Disturbances in stress hormones have been implicated in mood disorders, in particular in the hyperactivity of the hypothalamic-pituitary-adrenal (HPA) axis. Arginine vasopressin (AVP) plays a crucial role in modulating the HPA axis under stress and does so through a G protein–coupled receptor, vasopressin V1b receptor (AVPR1b).
To determine if genetic variation in AVPR1B could be contributing to vulnerability to mood disorders.
We genotyped single nucleotide polymorphisms (SNPs) across the AVPR1B gene in a family-based sample with childhood-onset mood disorders. Six SNPs were genotyped; 2 were novel nonsynonymous polymorphisms, and the other 4 were constituents of a haplotype that was previously shown to be protective against depression.
Twenty-three mental health facilities in Hungary.
The sample was composed of 382 Hungarian nuclear families ascertained through affected probands with a diagnosis of childhood-onset mood disorder.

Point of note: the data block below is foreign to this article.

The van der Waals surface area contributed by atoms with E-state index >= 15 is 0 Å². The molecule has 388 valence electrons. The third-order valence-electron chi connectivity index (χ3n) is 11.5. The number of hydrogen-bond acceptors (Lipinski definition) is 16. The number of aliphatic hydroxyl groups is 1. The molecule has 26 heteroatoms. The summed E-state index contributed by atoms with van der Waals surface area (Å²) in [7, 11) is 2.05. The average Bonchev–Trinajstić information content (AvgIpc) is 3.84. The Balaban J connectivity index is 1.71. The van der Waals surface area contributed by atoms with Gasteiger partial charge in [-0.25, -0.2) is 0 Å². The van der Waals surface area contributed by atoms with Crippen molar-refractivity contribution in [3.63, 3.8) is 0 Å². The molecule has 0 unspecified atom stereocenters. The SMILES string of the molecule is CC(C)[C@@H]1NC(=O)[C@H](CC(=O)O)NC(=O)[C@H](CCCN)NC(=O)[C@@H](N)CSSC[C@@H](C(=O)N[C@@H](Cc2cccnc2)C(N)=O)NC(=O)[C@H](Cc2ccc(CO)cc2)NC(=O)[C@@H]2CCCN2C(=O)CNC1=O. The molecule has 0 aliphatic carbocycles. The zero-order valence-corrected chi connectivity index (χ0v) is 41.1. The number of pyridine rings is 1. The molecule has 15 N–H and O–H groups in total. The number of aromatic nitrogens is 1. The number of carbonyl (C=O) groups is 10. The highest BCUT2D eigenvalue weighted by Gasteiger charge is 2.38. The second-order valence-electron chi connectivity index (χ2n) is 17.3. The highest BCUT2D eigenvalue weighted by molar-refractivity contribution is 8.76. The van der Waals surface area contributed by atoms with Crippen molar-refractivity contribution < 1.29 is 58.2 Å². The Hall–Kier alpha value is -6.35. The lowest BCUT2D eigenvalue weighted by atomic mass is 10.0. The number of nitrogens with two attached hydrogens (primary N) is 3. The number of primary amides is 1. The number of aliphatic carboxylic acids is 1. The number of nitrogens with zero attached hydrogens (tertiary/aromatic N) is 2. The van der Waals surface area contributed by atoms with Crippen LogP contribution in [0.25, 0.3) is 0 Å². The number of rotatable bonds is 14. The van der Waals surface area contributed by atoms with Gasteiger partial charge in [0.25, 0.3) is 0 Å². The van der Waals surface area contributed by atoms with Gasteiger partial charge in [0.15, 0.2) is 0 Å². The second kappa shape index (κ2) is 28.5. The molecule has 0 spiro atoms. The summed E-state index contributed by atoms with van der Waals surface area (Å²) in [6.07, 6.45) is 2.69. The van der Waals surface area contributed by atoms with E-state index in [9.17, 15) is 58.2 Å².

Main Outcome Measures
Association with childhood-onset mood disorders was tested using the transmission disequilibrium test, which measures the transmission frequency of alleles, or haplotypes, from parents to affected offspring.
Two of the AVPR1B SNPs showed association individually (Lys65Asn: χ2 = 7.81, P = .005; S4: χ2 = 4.58, P = .03); of particular interest is Lys65Asn, which causes an amino acid change in an intracellular protein domain. Haplotype analysis demonstrated significant overtransmission of the most frequent haplotype (χ23 = 22.42, P <.001). Furthermore, stratifying the sample by sex established that the association was predominantly in affected females, which is consistent with previous observations.
We have found evidence to implicate the AVPR1B gene in the etiology of mood disorders, particularly in females. Antagonists of AVPR1b exhibit antidepressant qualities; hence, genetic variation in AVPR1B may have implications in HPA axis dysregulation in mood disorders.